Kenya received a birthday present yesterday – the long awaited settlement between the UK to 5,200 claimants allegedly tortured at the hands of the British colonial administration during Kenya’s eight-year struggle for Independence, aka the Mau Mau Emergency.
Fifty years after Kenya gained its independence, Foreign Secretary William Hague announced that Her Majesty’s government had reached a full and final settlement with representatives of Mau Mau torture claimants, for a lawsuit originally filed in 2009.
“The agreement includes a payment of a settlement sum in respect of 5,228 claimants… to the total of 19.9 million pounds sterling,” Hague announced from London. (The figure is equivalent to USD 31M). He added that the government promises to pay for the construction in Nairobi of a memorial to victims of torture during the colonial era. It’s not yet clear what the memorial will be. According to a Reuters report, 6M sterling of the sum ($9.3M) goes to legal representatives, leaving the rest to the claimants—roughly $3,900 for each one.
The lawsuit against the UK government was first filed in 2009, but promptly dismissed on grounds that the statute of limitations had passed. In London last October a high court ruled that the three main claimants, Wambui Wa Nyingi, Paulo Muoka Nzili, 85, and Jane Muthoni Mara, 73, could proceed with a suit against the British government, seeking compensation for torture they say they endured as detainees during the 1950s Mau Mau uprising.
Wambui Wa Nyingi, whose ancestral land in the fertile central highlands was taken away twice -first by the colonials and then by the power elite during Jomo Kenyatta‘s reign – says he was tortured though he claims never to have taken the dread Mau Mau oath. Jane Muthoni Mara claims that jailers repeatedly beat her and raped her with a bottle of scalding hot water. Jailers allegedly castrated Paulo Muoka Nzili.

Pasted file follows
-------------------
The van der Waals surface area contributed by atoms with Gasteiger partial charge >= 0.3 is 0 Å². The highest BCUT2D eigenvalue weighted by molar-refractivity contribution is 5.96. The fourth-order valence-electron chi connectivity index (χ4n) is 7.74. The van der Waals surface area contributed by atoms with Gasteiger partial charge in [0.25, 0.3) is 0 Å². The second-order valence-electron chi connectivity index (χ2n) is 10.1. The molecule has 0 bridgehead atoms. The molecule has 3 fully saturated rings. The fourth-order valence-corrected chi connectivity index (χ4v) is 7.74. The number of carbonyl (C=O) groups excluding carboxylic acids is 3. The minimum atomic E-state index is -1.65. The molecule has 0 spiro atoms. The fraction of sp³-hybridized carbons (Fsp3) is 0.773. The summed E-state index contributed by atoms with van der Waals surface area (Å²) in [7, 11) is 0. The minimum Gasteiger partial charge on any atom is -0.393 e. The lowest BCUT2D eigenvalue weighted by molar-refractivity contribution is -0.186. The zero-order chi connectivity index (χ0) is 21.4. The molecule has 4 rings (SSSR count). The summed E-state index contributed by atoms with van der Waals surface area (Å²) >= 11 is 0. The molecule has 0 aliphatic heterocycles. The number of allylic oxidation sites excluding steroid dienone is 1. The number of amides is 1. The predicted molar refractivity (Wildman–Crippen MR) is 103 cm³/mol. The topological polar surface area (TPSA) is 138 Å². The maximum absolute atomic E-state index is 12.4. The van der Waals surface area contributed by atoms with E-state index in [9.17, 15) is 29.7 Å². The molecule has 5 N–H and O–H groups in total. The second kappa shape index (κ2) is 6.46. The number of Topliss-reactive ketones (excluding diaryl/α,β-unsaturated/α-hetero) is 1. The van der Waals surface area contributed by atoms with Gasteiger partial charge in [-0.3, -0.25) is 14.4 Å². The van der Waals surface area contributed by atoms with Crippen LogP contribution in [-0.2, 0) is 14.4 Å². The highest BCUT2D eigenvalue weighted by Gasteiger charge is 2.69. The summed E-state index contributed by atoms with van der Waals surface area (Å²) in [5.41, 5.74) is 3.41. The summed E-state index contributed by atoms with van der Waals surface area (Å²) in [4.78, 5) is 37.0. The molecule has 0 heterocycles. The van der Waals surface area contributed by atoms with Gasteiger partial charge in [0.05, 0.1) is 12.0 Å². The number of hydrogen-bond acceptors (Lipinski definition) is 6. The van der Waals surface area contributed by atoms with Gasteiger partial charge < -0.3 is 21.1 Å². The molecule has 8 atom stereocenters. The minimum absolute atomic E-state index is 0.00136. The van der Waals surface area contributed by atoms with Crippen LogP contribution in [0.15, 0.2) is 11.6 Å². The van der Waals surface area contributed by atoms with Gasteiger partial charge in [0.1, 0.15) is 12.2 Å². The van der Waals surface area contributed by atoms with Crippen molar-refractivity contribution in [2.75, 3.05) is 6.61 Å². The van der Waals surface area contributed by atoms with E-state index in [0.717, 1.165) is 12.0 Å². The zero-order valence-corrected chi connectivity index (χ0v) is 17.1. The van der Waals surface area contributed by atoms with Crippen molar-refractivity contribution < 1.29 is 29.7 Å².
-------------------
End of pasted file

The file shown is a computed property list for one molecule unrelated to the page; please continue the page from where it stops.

Hague admitted that thousands of Kenyans were tortured and killed, the Mau Mau were themselves responsible for the deaths of over 2,000 people and 200 among the British regiment and police.
“The British government sincerely regrets that these abuses took place and that they marred Kenya’s progress towards independence,” he added, in a remark that claimants, legal representatives and academics agree falls short of the mark. An outright apology could imply liability, opening the floodgates for further claims by other former colonies, for which British taxpayers would have to pay. Per the conventionally accepted statute of limitations, claims exceeding 50 years would not likely succeed.
Foreign Secretary Hague was quick to defend British personnel, who were at the time called upon to serve in a civil war. While the government acknowledges “the pain and grievance felt by those who were involved… and… recognizes that Kenyans were subject to torture and other forms of ill treatment at the hands of the colonial government.”
Outside Kenya at the time of the announcement, I Skype-called Harvard professor Caroline Elkins, author of the Pulitzer Prize-winning history, Imperial Reckoning: The Untold Story of Britain’s Gulag in Kenya, who was in Nairobi at the press conference. “I think [the settlement] is an historic triumph,” Prof Elkins told me. “Clearly, we have to see this is the closest we are going to an apology. ‘Sincere regret’ is a humiliating thing for the British government to concede to.”
Attorneys at Leigh Day, the law firm representing the victims were pleased with the outcome. “Many of our clients are very elderly and in poor health, to have held out for more or to have argued semantics would not have been in their best interests,” David Standard, spokesman for the law firm, told me via email.
Hague wound up his speech saying that residual tensions, necessarily a part of the healing process, should not get in the way of bilateral trade between the two countries, which annually totals 1 billion pounds sterling.
For further background on the subject be sure to read my Newsweek feature, “See You In Court,” Oct 2012:
Categories: Conflict In Context - Field Notes